To investigate the brain areas both commonly and differentially involved in copying and tracing, we used fMRI to measure the brain activity during drawing by copying and tracing with normal adults (Ogawa & Inui, 2009). As stated previously, copying deficits are caused by lesions mainly in the PPC, but the functional roles of the PPC remain unclear. A spared ability to trace with an impaired ability to copy indicates deficits do not lie in low-level visuomotor processing, but in a coordinate transformation involving reproduction of an egocentric representation of model trajectory in the drawing space, which is spatially separated from the model. To avoid potential confounders due to differences in behavioral performances or due to eye movements, a memory-guided condition was introduced in addition to visual guidance. We hypothesized that if the PPC is involved in coordinate transformation, it should show increased activity in copying compared with tracing, irrespective of whether visual- or memory-based guidance was employed.
Participants comprised 28 volunteers (15 men, 13 women) with a mean age of 25 years (range, 20–33 years). A 1.5-T scanner (Shimadzu Magnex, Kyoto, Japan) was used to measure their brain activity. At trial onset, a curved line was displayed as a model on either the upper or lower half of the screen, in a pseudo-randomized manner. During this period, the participant passively observed the model for 3, 4 or 5 s. A mouse cursor was then displayed onscreen with an auditory cue, and the participant started to reproduce model patterns by drawing. A two-way factorial design was employed, with task (tracing (T), copying (C), and rest (R)) as one factor, and presence or absence of the onscreen model during the drawing period (visual (V) and memory (M) guidance) as the other factor, resulting in four drawing and two visual control conditions. First, in the visually guided tracing (VT) trial, the cursor was displayed to the left or right side of the model curve, and the participant traced over the model with the cursor. Second, the visually guided copying (VC) trial was similar to the VT trial, except that the cursor was displayed on the other half of the screen (either above or below) to where the model was displayed, and the participant then copied the model with the cursor at this different location. Third, in the memory-guided tracing (MT) trial, the model disappeared as soon as the mouse cursor appeared at the same location at which the model had previously been displayed, and the participant reproduced the now-absent model from memory using the cursor. Finally, the memory-guided copying (MC) trial was similar to the MT trial, except that the cursor was displayed at a different location to where the model had been located, and the participant then reproduced the model with the cursor in this separate space. The drawing period lasted 5 s, and the participant was instructed to draw the model as accurately as possible, but at sufficient speed to complete the drawing within the given period. The drawing trajectory of the cursor was displayed on the screen as a solid line. In addition, two rest conditions were introduced: the cursor image did not appear onscreen, and the participant did not produce any movement with (visual rest (VR)) or without (memory rest (MR)) a visible model on the screen. These six conditions were pseudo-randomly interleaved within a session. Figure 5 shows representative examples of the screen images used in our experiments.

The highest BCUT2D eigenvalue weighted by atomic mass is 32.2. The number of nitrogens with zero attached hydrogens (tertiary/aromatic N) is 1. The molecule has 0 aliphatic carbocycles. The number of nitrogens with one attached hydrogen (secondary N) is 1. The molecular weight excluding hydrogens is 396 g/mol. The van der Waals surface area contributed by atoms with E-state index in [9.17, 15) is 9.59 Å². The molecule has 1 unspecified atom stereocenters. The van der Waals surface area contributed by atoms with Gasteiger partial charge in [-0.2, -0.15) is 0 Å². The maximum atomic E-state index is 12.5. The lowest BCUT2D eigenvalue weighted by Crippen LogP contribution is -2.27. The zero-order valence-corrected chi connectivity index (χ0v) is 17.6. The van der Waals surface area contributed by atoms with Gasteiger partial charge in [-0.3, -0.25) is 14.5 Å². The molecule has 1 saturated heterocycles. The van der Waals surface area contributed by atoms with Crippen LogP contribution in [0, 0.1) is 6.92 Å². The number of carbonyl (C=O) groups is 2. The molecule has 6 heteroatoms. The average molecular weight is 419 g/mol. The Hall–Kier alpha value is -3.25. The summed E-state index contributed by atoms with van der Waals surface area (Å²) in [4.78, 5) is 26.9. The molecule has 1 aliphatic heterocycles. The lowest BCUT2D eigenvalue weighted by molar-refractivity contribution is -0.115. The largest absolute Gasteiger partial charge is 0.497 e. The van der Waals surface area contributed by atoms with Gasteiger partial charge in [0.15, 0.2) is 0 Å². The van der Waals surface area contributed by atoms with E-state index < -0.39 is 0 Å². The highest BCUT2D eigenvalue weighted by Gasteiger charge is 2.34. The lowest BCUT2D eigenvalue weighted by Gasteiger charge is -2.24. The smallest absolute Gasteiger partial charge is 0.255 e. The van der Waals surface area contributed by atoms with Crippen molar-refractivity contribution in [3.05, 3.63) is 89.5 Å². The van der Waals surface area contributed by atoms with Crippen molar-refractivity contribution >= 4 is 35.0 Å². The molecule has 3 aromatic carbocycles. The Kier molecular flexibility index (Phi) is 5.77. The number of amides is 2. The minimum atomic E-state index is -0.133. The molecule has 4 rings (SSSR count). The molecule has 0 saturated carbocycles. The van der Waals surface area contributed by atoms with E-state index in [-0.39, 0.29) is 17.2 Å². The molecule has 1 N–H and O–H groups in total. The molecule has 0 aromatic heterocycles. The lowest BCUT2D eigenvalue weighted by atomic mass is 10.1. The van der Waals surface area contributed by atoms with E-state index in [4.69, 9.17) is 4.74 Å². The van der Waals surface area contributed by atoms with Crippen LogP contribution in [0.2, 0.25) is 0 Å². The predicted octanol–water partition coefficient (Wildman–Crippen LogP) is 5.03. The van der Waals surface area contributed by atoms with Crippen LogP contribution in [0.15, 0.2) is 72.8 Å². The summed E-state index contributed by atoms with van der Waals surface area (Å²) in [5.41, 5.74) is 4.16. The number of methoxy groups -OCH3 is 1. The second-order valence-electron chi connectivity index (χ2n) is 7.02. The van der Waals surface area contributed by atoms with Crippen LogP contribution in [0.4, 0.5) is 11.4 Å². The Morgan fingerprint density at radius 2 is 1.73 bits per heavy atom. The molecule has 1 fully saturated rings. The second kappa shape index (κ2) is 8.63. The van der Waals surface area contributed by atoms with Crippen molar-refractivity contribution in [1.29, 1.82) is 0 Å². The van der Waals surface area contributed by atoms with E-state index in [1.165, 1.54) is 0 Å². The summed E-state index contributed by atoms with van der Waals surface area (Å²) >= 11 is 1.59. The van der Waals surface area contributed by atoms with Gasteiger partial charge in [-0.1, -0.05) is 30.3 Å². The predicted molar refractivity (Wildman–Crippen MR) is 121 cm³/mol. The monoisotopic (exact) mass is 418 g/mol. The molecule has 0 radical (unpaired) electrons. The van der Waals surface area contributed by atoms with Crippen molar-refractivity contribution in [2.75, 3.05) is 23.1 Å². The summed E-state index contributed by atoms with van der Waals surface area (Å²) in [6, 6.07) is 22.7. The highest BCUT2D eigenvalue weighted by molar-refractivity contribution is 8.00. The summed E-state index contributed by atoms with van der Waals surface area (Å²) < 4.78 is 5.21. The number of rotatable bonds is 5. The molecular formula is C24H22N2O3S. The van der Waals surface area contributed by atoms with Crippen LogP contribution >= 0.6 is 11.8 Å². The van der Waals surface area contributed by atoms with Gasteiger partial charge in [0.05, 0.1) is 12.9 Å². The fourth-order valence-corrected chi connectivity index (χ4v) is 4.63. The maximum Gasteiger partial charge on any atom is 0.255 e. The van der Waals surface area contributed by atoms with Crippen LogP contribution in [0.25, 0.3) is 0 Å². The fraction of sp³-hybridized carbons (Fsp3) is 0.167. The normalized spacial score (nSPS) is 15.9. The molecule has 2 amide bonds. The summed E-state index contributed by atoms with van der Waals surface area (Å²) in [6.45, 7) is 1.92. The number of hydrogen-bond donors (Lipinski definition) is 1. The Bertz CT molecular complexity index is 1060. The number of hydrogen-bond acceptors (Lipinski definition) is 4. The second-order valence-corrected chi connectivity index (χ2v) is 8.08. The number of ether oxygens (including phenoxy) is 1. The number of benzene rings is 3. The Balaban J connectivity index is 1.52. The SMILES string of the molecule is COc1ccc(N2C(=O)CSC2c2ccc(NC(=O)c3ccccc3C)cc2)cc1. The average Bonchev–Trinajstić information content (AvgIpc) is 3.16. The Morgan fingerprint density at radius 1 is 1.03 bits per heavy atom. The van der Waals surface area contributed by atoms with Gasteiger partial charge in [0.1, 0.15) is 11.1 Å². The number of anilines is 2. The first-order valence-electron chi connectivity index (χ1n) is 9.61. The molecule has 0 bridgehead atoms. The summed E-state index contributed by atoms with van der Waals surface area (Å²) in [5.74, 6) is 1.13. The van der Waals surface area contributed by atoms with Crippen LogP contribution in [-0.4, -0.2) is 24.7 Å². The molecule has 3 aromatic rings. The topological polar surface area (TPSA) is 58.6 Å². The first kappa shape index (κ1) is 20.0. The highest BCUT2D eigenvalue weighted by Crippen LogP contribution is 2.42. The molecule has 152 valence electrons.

The result of the whole-brain analysis revealed significantly increased activation in the parieto-premotor and mesial motor areas, as well as in the occipital cortex, for copying compared with tracing. We subsequently conducted a region of interest (ROI) analysis, defining these activated areas as ROIs, and calculated the percentage signal changes, in order to compare their activation patterns in detail. Only the bilateral intraparietal sulcus (IPS) showed significantly increased activations for copying versus tracing under both visual and memory guidance (Figure 6). The IPS therefore appeared to be involved in coordinate transformation for copying, independent of visual or memory guidance. The observed IPS activation is located close to the region identified as the human medial IPS (mIPS or MIP) that has been related to visually guided reaching (Grefkes, Ritzl, Zilles, & Fink, 2004). Although all drawing conditions in our experiment involved visuomotor transformation from model vision to cursor movement, the difference between copying and tracing is that the drawing space is separated from the model space in copying, thus requiring additional transformation from the model to the drawing space. Our results indicate that the IPS is involved in the production of anegocentric representation of a model in a drawing space that is spatially decoupled from the model.